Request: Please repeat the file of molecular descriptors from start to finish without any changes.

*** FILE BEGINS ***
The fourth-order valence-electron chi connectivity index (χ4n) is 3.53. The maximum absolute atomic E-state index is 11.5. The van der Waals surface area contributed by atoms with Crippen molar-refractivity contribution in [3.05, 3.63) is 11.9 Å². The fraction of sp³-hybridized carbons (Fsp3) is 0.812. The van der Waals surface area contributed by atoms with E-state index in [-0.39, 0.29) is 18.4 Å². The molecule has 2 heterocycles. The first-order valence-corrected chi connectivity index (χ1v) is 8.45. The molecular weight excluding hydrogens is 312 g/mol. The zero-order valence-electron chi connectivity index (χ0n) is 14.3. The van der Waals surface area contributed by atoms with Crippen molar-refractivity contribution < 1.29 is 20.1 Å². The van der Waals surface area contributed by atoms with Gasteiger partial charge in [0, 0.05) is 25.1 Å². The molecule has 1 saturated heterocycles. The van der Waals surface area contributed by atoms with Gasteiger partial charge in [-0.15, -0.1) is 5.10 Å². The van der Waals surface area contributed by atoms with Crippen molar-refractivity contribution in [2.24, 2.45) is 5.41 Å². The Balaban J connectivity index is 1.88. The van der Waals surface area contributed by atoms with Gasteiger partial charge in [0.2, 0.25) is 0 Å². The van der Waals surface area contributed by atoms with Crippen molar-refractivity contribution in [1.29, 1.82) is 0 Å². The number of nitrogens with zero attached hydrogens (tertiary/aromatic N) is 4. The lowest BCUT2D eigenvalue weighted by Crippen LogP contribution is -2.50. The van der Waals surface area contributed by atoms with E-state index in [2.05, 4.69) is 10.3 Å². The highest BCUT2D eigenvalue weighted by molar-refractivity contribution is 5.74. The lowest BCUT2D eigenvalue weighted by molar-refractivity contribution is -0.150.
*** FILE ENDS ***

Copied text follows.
The fourth-order valence-electron chi connectivity index (χ4n) is 3.53. The maximum absolute atomic E-state index is 11.5. The van der Waals surface area contributed by atoms with Crippen molar-refractivity contribution in [3.05, 3.63) is 11.9 Å². The fraction of sp³-hybridized carbons (Fsp3) is 0.812. The van der Waals surface area contributed by atoms with E-state index in [-0.39, 0.29) is 18.4 Å². The molecule has 2 heterocycles. The first-order valence-corrected chi connectivity index (χ1v) is 8.45. The molecular weight excluding hydrogens is 312 g/mol. The zero-order valence-electron chi connectivity index (χ0n) is 14.3. The van der Waals surface area contributed by atoms with Crippen molar-refractivity contribution < 1.29 is 20.1 Å². The van der Waals surface area contributed by atoms with Gasteiger partial charge in [0, 0.05) is 25.1 Å². The molecule has 1 saturated heterocycles. The van der Waals surface area contributed by atoms with Gasteiger partial charge in [-0.15, -0.1) is 5.10 Å². The van der Waals surface area contributed by atoms with Crippen molar-refractivity contribution in [2.24, 2.45) is 5.41 Å². The Balaban J connectivity index is 1.88. The van der Waals surface area contributed by atoms with Gasteiger partial charge in [0.2, 0.25) is 0 Å². The van der Waals surface area contributed by atoms with Crippen molar-refractivity contribution in [1.29, 1.82) is 0 Å². The number of nitrogens with zero attached hydrogens (tertiary/aromatic N) is 4. The lowest BCUT2D eigenvalue weighted by Crippen LogP contribution is -2.50. The van der Waals surface area contributed by atoms with E-state index in [2.05, 4.69) is 10.3 Å². The highest BCUT2D eigenvalue weighted by molar-refractivity contribution is 5.74. The lowest BCUT2D eigenvalue weighted by molar-refractivity contribution is -0.150.